ISRAEL AT WAR - DAY 140

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FDA adviser: Israel’s fast actions, big data, gave US a ‘window to future of COVID’

Acting chair of FDA vaccine advisory committee hopes Israel’s stellar performance in COVID research will persist in other topics and have ‘continuing effect’ on US health policy

Nathan Jeffay is The Times of Israel's health and science correspondent

File: A nurse prepares a vaccine at Rabin Square in Tel Aviv, December 31, 2020. (Miriam Alster/Flash90)
File: A nurse prepares a vaccine at Rabin Square in Tel Aviv, December 31, 2020. (Miriam Alster/Flash90)

Israeli research has given US health policymakers a “window to the future” that helped shape policy on COVID shots and “convinced everybody that boosters were necessary,” a senior American vaccine adviser said on Wednesday.

Prof. Arnold Monto said the US couldn’t pull off the kind of fast decision-making and quick-turnaround, big-data COVID research that Israel achieved, and therefore the Israeli experience became valuable to gauge how different COVID policy steps could play out.

Speaking at an online seminar, Monto, the acting chair of the vaccine advisory committee at America’s Food and Drug Administration, referred specifically to Israel’s embrace of third and fourth shots before other countries. He discussed how this helped experts in the US recognize the value of boosting — which has become a central COVID policy internationally.

Monto also talked at length about Israel’s effective use of real-world data — which is available thanks to the country’s centralized and meticulous digital record-keeping — in order to produce insightful studies.

This should continue, and further inform US policy on non-COVID topics, he said. Monto suggested that if researchers continue on this path, “the unique characteristics of Israel and Israeli healthcare can have a continuing effect on health policy.”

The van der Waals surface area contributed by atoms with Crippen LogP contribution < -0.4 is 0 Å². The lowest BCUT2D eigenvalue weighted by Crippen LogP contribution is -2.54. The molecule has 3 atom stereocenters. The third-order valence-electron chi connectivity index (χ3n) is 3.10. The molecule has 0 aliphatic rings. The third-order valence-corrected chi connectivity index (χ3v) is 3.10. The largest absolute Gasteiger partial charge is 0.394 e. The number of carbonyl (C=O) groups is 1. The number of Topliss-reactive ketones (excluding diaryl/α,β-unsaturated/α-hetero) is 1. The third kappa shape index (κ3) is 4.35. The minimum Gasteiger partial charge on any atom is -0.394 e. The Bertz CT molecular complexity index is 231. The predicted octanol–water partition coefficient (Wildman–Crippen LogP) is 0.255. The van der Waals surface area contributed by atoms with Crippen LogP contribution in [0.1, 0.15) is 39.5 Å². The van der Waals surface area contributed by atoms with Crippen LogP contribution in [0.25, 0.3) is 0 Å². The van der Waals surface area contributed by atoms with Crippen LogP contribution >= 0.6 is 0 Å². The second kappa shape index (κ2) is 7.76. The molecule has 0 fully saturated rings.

Monto added: “The elements are there, and the COVID emergency showed what can be done when everybody is mobilized to provide the kind of information that has come out of Israel, from skilled scientists.

“What we have to do is to try to keep it going so that we can continue to have Israeli scientists so heavily over-represented in the healthcare journals, and in terms of development of policy.”

A medical worker at Kaplan Hospital at the coronavirus ward on January 18, 2022. (Yossi Aloni/Flash90)

Monto was speaking at an online seminar to discuss a recent research paper that showed some 15 percent of the world’s most influential studies on COVID-19 vaccines were written by Israeli scientists. The event was convened by the Israel Journal of Health Policy Research and the Israel National Institute for Health Policy Research.

Prof. Arnold Monto, acting chair of the vaccine advisory committee at America’s Food and Drug Administration, addressed an online seminar on January 26, 2023. (Zoom screen grab)

Monto, a veteran epidemiologist who is based at the University of Michigan School of Public Health, spoke about data and studies from Israeli healthcare providers and hospitals.

“They contributed in different ways to the conclusions that were met,” he said. “In terms of the booster rollout, Israel was ahead of the United States and could draw conclusions about the necessity for boosters not only to prevent mild infections but to prevent severe infections.

“And the issue we had to deal with was the unexpectedly quick waning of immunity in the population, and Israeli data convinced everybody that boosters were necessary, first in the high-risk population, but then in the general population. Because the waning was not only limited to the high-risk population — including older individuals — but in the general population.”

Addressing academics and policymakers convened by the Israel Journal of Health Policy Research and the Israel National Institute for Health Policy Research, he discussed two lessons he felt America learned from watching Israeli research on the pandemic.

File: The headquarters of US Food and Drug Administration (FDA), whose vaccine advisory committee Prof. Arnold Monto chairs (Grandbrothers via iStock by Getty Images)

One was the relevance of Israel’s data — despite some initial skepticism. “We heard during some of our discussions in the advisory committee, ‘oh, this is not US data.’ But I think we gradually realized that the similarities of the Israeli demographics and also the development of healthcare in Israel gave us a window to the future of what we were going to be seeing in the US where the data developed much more slowly.”

Another lesson was the need to address some of the barriers that slowed access to US data while Israeli researchers could quickly access their country’s data.

“Israel really mobilized the healthcare system to deal with COVID which overcame a lot of the bureaucratic walls that divide some of the entities in Israeli healthcare,” Monto commented. “I think going forward, it is going to be very important to look at how barriers [in the US] have slowed the development of a lot of the observational data which Israel can develop.”

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